It is an early evening in June. I am sitting on the porch swing of a cabin in Del Norte, Colorado, sipping a glass of wine. There are multi-colored flowers in pots prettily decorating the railing. The loud rush of the creek, just 15 feet from the porch, sounds like a midsummer rain storm pelting the forest, but there is sunlight slanting through the dancing leaves of the stand of aspen trees surrounding the house and a light breeze making them twinkle. Inside the cabin, the ceiling soars and floor-to-ceiling windows warm the golden pine paneling to a glowing sheen. My body has a relaxed, tired feeling from a morning hike up into the mountains, with a breathtaking view of the valley and snow-capped mountain nearby. (Featured image from www.delnortetrails.org)
This is the relaxing last two days of my cross-country road trip with my children from East Texas to Carlsbad Caverns in New Mexico, to the Grand Canyon and Sedona in Arizona, and finally Del Norte, Colorado. This is also my sister’s home.
My sister and her husband have chosen to live their dream. They have shown bravery in the face of moving to a new state, learning how to survive in a new environment that can be brutal during the wintertime, and withstanding their family’s confusion and misunderstanding.
My brother-in-law loves the outdoors. When my sister first met him they were students at Hardin-Simmons University in the barren, dusty town of Abilene, Texas. After graduation, he obtained a job working for Texas Tech University in the equally barren and dusty town of Lubbock, Texas working in the outdoor education department. He accompanied college students on excursions- teaching them how to rock climb, camp, and generally survive in, and love, the outdoors. He often took trips, both with students and friends, to climb the peaks of Colorado. There are not many places to climb in Texas, so there was a lot of travel involved. An opportunity presented itself to work in Alamosa, Colorado in the San Luis Valley. It meant moving away from extended family- but it was his dream to live in Colorado, among the mountain peaks and be able to do the sport he loved without leaving his immediate family for long periods of time. My sister supported her husband, and they took the opportunity.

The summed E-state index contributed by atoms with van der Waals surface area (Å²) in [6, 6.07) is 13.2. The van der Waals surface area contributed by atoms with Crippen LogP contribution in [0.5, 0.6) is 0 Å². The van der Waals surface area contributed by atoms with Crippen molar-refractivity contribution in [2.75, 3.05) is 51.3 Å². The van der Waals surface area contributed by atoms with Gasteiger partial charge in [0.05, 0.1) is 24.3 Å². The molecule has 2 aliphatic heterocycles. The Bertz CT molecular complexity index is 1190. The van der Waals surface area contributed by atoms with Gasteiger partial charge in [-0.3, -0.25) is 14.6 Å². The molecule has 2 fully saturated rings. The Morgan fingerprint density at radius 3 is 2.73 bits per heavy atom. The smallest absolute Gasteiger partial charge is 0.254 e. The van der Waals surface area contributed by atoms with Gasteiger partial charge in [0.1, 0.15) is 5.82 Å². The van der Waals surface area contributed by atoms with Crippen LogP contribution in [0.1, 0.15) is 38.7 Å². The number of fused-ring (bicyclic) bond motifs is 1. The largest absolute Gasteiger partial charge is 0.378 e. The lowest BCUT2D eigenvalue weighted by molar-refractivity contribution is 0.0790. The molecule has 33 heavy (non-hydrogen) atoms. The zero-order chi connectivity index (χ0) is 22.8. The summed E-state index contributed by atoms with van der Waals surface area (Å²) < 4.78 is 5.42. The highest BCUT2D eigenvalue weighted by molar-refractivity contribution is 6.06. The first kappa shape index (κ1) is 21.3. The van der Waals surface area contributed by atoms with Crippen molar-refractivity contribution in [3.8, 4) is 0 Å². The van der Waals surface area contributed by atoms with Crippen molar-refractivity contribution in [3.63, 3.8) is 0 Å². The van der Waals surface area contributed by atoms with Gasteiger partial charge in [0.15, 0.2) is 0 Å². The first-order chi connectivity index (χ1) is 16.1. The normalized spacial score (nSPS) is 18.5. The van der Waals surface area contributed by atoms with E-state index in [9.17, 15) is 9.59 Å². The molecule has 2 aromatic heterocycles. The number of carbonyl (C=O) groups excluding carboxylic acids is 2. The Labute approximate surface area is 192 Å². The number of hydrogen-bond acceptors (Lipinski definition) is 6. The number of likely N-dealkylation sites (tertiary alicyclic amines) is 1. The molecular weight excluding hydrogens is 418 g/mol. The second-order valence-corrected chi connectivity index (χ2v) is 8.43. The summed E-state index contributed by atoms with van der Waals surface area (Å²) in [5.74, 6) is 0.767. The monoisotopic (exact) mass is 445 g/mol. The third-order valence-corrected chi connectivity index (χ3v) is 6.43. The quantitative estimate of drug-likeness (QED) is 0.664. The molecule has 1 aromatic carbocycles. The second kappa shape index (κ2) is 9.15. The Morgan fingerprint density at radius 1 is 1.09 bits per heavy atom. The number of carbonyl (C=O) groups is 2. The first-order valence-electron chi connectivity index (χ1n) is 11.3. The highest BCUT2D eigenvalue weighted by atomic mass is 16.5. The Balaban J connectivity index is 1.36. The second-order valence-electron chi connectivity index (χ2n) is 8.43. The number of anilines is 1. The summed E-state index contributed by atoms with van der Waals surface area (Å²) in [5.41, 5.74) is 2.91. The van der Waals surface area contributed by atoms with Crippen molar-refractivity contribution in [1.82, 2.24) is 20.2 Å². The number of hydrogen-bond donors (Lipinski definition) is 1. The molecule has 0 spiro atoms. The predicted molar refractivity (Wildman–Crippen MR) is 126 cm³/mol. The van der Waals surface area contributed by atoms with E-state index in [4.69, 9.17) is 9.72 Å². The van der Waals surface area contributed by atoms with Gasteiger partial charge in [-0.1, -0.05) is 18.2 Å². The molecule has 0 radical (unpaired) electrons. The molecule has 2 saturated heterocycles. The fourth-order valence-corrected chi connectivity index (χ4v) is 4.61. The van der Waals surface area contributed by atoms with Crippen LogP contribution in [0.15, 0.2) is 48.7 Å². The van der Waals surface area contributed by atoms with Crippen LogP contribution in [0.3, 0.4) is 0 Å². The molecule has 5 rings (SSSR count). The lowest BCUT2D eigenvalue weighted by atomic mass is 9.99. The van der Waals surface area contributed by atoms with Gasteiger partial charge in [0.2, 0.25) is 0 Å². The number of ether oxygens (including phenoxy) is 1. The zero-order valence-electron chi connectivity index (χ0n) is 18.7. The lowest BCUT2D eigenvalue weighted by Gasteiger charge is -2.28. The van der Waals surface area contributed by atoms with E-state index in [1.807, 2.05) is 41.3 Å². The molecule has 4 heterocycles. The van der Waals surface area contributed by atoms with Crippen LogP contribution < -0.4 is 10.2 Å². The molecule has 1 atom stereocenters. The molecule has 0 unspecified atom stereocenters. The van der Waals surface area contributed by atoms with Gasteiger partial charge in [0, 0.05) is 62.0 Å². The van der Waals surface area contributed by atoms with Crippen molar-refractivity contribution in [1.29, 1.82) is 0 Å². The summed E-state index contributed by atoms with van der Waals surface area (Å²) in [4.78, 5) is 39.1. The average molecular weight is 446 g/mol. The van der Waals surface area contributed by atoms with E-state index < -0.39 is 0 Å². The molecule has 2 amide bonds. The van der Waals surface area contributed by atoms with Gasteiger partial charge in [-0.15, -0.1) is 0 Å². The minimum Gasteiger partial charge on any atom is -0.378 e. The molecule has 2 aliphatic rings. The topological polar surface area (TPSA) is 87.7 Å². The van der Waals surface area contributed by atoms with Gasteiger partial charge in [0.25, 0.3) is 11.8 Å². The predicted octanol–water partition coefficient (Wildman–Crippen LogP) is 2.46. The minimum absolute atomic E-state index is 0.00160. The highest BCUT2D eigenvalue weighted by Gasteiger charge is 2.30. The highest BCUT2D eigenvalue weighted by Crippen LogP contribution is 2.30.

I’ll admit that most of the family thought they would move back within a few years. We are Texas natives, adapted to living in a warm climate. Snow is great for skiing on a vacation, and a snow/freeze day spent snuggled at home with school cancelled, but we are always glad to return to clear roads and minimal coats required. Instead, after living in town for a few years, they bought a house in the mountains a short drive from town.
Last Christmas they came down to Texas and were telling stories about their water pump going out and having to take sponge baths. My other sisters and I looked at each other with unspoken looks that said, “Crazy!” Not only that, but during the year we had only been able to talk on the phone when she was “in town” because there was no phone service at her house and satellite internet is intermittent at best- talk about crazy! (Writing this blog has been an exercise in patience.) My mother kept making comments about when they were going to come back to Texas. They had to bring their Siberian husky with them and the poor thing looked ready to crawl into the fridge. Instead he settled for sprawling flat on the relatively cool tile floor. I looked at the husky that my niece and nephew, and my sister, were in love with, and realized- they were not going to move back to Texas with that dog. My parents had gone to visit for Thanksgiving, and only commented about how cold it was, and shared pictures of my sister in her pajamas- layered under a snow coat and topped off with a ridiculous frog knit hat bringing in fire wood. I was thoroughly confused about what would possess a Texan to undergo such torture.
This is the first time I have been able to visit, and I have to say that now I completely understand why they have fallen in love with this place. It is magical. All those fairy tales about cottages in the woods, with babbling brooks running along beside actually exist. I would love to stay and live in this dream with them, but reality sets in and I will content myself with visiting. We have to make a living, not only that, but currently my children’s grandparents are less than a mile away- what a precious gift as they grow up. We are involved with our community and our roots have dug deep into East Texas soil.
What sacrifices we would have to make to live in this dreamy land. Their children go to a small school, my niece has 16 in her class. The nearest town with minimal staples is 20 minutes away. To live in a secluded mountain setting involves a trade for modern city conveniences. For most, these are the ingredients for a lovely vacation. However, my brother in law works in outdoor education, how perfect for this mountain setting, and my sister has found a job working for the Rio Grande Watershed conservation non-profit. They have found a way to live their dream. Bravo! What an example for us all; to re-evaluate our priorities and take time to reflect and confirm that our hearts are in love with where we have chosen to live our lives.